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Which Java Collection construct will be suitable ?

Manimekala Velautham

Joined: May 31, 2006
Posts: 16
I want to have a HashTable or a HashMap or some other Collection object in my application. I am not able to decide which collection object will meet my requirements. Can anyone please help me which collection construct can I use?

The Considerations are,
1.Should be readale as fast as possible
2.It should able to grow(upto 1 million or more) and not slow down the search process.
3. Should be thread safe.
Peter Chase
Ranch Hand

Joined: Oct 30, 2001
Posts: 1970
You only need a Map if you need your collection to map from keys to values. If you just have a collection of objects, you should use a List or a Set.

So, does your application require mapping keys to values?

If you need good performance with a lot of entries, then you need to know how you are going to access it. A hashed collection (HashMap or HashSet) is good for random access, providing the objects you will be storing have proper implementations of hashCode() and equals(). An ArrayList is good for random access, bad for adding/removing in the middle. A LinkedList is good for adding and removing, but bad for random access.

Thread safety may be as simple as synchronising all access to the collection. However, if the collection is tied in to other data structures, as is very common, that won't be enough.


Basically, you have not told anything like enough information to make a choice.

One thing I can say is that you should never use Hashtable or Vector in new code. These old classes are superceded by HashMap and ArrayList.

Betty Rubble? Well, I would go with Betty... but I'd be thinking of Wilma.
Manimekala Velautham

Joined: May 31, 2006
Posts: 16
Thanks for your suggestions.

Yes.The Application requires a collection object that maps keys to values.
It is a servlet application, which will have one collection object as a in memory database. The requests to this servlet will have the key to get the value. The response is a xml file with the corresponding value. The keys and values all are String objects. It is a ramdom search. This collection object should be recreated at specified intervals by reading a text file which will have the keys and values comma separated.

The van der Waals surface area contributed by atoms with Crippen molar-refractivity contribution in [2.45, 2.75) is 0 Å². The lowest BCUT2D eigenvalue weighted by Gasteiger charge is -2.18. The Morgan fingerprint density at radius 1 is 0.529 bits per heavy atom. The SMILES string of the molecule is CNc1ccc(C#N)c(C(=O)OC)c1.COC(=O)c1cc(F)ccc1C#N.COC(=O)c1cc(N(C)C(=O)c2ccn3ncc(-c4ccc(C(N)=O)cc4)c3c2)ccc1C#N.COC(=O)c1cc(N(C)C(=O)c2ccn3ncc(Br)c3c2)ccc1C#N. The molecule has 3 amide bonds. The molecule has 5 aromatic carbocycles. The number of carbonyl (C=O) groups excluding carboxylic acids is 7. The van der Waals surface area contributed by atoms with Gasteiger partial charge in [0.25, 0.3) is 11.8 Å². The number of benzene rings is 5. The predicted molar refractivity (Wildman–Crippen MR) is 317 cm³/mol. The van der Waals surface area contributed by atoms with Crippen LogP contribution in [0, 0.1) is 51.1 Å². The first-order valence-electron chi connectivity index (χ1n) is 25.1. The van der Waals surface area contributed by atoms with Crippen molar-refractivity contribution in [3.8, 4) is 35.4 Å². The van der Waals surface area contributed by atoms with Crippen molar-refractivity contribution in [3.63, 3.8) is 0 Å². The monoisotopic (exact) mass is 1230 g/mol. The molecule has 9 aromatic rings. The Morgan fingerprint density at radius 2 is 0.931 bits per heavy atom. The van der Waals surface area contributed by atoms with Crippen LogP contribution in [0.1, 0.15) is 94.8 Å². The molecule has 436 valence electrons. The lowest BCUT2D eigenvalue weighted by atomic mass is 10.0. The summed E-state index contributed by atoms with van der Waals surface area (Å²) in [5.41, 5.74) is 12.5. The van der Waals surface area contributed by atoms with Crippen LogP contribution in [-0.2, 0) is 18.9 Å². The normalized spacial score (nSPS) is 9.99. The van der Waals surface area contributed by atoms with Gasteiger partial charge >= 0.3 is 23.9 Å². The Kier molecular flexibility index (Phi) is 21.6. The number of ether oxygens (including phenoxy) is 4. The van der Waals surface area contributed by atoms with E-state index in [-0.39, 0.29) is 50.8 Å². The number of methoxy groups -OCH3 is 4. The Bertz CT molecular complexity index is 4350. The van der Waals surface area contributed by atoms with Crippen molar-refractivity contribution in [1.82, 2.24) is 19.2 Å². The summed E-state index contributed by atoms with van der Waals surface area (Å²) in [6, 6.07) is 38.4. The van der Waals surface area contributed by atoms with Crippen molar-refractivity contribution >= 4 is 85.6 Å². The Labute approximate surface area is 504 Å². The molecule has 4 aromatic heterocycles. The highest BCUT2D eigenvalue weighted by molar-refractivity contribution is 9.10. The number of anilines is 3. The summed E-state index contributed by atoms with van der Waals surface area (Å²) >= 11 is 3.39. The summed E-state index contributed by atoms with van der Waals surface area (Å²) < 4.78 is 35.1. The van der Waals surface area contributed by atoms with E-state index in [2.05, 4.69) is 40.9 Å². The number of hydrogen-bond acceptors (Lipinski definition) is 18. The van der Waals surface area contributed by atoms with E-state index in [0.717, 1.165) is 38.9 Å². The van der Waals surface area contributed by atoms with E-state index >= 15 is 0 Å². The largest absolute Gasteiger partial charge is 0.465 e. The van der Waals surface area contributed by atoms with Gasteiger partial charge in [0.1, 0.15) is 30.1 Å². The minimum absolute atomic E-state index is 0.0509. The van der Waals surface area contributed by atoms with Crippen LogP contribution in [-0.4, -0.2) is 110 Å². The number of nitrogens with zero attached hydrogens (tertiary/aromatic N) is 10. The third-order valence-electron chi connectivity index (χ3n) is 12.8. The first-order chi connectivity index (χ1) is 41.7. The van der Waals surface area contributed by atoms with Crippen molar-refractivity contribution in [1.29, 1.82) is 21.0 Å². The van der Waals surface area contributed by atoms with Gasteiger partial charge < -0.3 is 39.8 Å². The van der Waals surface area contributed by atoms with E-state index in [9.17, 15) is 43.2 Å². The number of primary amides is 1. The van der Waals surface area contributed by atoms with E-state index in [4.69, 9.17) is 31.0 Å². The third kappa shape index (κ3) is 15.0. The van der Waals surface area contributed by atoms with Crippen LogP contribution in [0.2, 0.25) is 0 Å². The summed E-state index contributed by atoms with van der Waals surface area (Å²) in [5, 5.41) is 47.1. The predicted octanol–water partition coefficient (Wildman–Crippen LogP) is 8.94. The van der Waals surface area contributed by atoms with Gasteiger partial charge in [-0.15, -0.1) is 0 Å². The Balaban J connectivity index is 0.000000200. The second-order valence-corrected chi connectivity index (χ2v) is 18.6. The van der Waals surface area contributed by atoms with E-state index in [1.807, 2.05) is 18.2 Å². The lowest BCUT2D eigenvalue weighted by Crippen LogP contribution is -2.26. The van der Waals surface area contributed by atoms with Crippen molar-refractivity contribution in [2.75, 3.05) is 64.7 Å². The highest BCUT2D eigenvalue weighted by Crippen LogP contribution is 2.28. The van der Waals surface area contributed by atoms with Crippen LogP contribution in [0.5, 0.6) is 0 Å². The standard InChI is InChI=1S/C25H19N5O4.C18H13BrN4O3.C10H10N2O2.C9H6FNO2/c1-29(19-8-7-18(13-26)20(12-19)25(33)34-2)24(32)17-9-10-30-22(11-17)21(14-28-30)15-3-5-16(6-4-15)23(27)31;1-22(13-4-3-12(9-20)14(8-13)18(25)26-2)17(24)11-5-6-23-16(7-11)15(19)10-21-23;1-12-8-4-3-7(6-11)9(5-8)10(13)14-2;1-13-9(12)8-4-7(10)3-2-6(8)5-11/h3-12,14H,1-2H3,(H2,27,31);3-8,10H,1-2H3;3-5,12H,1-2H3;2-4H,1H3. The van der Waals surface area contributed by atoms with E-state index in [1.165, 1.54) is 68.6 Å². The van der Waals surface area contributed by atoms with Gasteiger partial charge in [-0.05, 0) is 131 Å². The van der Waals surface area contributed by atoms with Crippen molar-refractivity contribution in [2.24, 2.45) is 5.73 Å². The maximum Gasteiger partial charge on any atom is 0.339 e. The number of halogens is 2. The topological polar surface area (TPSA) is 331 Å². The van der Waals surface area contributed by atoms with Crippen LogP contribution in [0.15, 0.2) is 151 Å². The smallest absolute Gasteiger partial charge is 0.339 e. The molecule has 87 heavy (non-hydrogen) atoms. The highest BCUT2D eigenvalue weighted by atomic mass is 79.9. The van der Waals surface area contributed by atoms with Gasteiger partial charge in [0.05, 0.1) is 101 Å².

Murali Nanchala
Ranch Hand

Joined: Mar 14, 2001
Posts: 74
Then you can use a HashMap object AND synchronize it.

But if you intend to put million items in the collection, I suggest you re-think your approach. It is definitely going to slow down with increase in size. Especially after synchronization.

What would be your servlet's client [traffic] volume?
[ November 29, 2007: Message edited by: Murali Nanchala ]

"It is almost always answered in the API" - Murali Nanchala
Peter Chase
Ranch Hand

Joined: Oct 30, 2001
Posts: 1970
You could use a ConcurrentHashMap, perhaps. That's optimised for multi-threading.

However, I can think of another approach that might suit your application very well.

Use an unsynchronised HashMap, and keep your global reference to it in a field that is declared "volatile".

When periodically re-reading the data, do so in a separate thread and create a new unsynchronised HashMap. When you have finished filling in that HashMap, change the volatile field to point to the new map.

That way, there's no synchronisation at all, so it should scale well, from that point of view.

If the map keys have good hashCode() and equals() implementations, then the HashMap should perform well, even with huge numbers of entries.

A final refinement would be to wrap the HashMap in Collections.unmodifiableMap(), before storing it in the volatile field. That would ensure that no unintended changes could be applied (e.g. by a later maintainance programmer who doesn't realise it's a read-only map).
[ November 30, 2007: Message edited by: Peter Chase ]
With a little knowledge, a cast iron skillet is non-stick and lasts a lifetime.
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